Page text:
Taking a leaf from the world of Tron, Exception is a fast paced platformer where the main character is a Thread in an old lady’s computer. Unfortunately, this old lady has downloaded a virus which has transformed the thread world, where everything once was about making sure the computer was running fine to one where a virus has convinced the rest of the population to carry out processes that are actively harming the world. As one of the few Threads that hasn’t succumbed to the virus your character is tasked with restoring order by going through different nodes and restoring the system. The story itself is alright but is there to mainly get you from one level to another. It takes a back seat to a game that is a visual feast.
Exception’s world is full of bright neon stages with colours that really pop. The world seems to pulse with energy as you’re sprinting through levels, knocking through enemies with an energy baton as they charge at or fire their weapons at you. The level designs themselves are excellent and really test your reactions as well as skills.
You’ll need to learn the courses and get jumps timed perfectly to avoid encroaching obstacles that could end a run and to get the best time possible. A big part of the game’s visual and frenetic feel are the level transitions that transfer you to another area entirely or shift the level itself around you. It’s wonderfully slick and dynamic feeling, and at no point does it feel like it’s intruding or slowing down the action.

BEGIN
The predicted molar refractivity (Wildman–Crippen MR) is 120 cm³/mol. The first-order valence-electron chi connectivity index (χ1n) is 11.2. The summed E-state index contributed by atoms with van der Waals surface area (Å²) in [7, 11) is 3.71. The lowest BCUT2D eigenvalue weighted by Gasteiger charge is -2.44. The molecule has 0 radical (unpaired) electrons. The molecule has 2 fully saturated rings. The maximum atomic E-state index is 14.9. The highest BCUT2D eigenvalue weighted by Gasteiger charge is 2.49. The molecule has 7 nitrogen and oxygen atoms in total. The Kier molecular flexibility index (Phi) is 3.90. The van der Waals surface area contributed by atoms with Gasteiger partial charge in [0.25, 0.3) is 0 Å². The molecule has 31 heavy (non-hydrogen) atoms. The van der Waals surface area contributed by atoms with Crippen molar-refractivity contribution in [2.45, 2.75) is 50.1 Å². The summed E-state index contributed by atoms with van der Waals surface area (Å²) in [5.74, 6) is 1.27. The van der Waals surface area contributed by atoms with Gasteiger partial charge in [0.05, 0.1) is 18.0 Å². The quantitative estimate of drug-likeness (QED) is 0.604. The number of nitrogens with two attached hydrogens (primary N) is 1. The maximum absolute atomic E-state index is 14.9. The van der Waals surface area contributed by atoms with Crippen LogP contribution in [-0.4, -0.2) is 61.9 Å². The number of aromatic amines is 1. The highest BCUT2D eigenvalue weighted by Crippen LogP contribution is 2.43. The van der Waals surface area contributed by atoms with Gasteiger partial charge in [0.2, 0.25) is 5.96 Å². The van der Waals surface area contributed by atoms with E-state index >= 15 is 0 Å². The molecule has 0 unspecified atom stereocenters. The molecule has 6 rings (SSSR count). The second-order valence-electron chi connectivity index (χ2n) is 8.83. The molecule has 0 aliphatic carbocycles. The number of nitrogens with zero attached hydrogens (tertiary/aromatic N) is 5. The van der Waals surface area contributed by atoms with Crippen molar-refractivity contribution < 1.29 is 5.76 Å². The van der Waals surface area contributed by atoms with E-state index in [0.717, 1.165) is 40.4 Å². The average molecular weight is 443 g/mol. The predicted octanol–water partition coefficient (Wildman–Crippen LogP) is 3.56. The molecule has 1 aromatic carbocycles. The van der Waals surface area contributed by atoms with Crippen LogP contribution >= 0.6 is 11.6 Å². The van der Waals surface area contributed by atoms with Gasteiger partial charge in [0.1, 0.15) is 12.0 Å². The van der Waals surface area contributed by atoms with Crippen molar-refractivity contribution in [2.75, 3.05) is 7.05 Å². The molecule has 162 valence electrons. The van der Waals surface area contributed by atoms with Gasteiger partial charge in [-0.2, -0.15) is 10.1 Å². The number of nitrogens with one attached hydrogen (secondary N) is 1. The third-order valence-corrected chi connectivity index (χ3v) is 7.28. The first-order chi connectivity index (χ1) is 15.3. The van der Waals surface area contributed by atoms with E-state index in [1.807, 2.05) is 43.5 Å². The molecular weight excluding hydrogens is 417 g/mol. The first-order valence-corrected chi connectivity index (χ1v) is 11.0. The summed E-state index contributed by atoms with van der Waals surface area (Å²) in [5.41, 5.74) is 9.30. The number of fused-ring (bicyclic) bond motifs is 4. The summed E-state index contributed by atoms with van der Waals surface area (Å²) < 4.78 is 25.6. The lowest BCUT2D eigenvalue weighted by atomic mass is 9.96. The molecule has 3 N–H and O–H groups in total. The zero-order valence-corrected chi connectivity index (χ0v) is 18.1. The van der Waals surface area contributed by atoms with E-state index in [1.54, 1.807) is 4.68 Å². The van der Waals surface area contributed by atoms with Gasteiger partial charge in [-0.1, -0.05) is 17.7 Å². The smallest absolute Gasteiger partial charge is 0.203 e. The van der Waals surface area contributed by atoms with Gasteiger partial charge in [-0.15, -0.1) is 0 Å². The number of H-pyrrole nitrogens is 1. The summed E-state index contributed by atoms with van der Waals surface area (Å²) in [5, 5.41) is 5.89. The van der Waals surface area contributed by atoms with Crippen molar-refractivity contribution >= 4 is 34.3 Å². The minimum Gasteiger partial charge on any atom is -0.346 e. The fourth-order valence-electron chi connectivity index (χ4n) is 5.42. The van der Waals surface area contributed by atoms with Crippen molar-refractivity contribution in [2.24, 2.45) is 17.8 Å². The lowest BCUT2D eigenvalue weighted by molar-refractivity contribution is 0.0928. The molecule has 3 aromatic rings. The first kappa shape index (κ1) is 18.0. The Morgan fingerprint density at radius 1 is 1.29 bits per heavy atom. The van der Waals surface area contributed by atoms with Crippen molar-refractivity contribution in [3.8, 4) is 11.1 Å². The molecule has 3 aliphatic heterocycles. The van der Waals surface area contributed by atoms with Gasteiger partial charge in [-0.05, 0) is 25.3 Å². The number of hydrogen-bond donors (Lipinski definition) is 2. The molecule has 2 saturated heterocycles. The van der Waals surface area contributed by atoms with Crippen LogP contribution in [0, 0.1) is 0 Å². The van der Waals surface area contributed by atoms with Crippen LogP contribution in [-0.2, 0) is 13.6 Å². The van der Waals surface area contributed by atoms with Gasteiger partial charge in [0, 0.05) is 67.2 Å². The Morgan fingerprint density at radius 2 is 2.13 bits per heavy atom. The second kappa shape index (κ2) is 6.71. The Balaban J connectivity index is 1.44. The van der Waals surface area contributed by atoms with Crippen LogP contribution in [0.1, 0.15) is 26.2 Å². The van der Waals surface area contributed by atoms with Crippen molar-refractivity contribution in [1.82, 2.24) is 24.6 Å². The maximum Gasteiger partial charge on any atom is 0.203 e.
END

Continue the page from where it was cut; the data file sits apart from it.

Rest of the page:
Accompanying the Exception gameplay is the exceptional soundtrack is an exceptional soundtrack that captures a kind of tech vibe. Some of the songs felt like that they could have been part of the Tron Evolution soundtrack by Daft Punk. The music just fits the aesthetic of the game perfectly.
As you die you’ll sometimes see corpses of your previous incarnations laying where they fell, be it from dying through jumping into a spinning blade or being shot by a boss. Each world has a boss battle at the end of it with the aim being to beat them as quickly as possible. You will die a fair few times while working out the attack patterns, but each boss pretty much requires the same tactic of hitting its weak spot. As long as you can avoid the clearly signposted attacks you’ll be okay. Some regular enemies also characteristics of the bosses leading up to those encounters, so you’ll likely be used to some of the attacks before going up against the big guys.
Exception was a tough beast to review, not because of any excessive difficulty or bad gameplay design, but because of bugs that affected the game at launch. Thankfully, since the game’s mid-August release, the developer Will Traxler has been able to update the game and resolve the crash bugs. I still occasionally feel like the character isn’t quite doing what I want or is jumping too far from one platform to the next, but your mileage may vary depending on whether you prefer to play with analogue stick or D-pad – I definitely leant toward the D-pad after initially trying the analogue stick.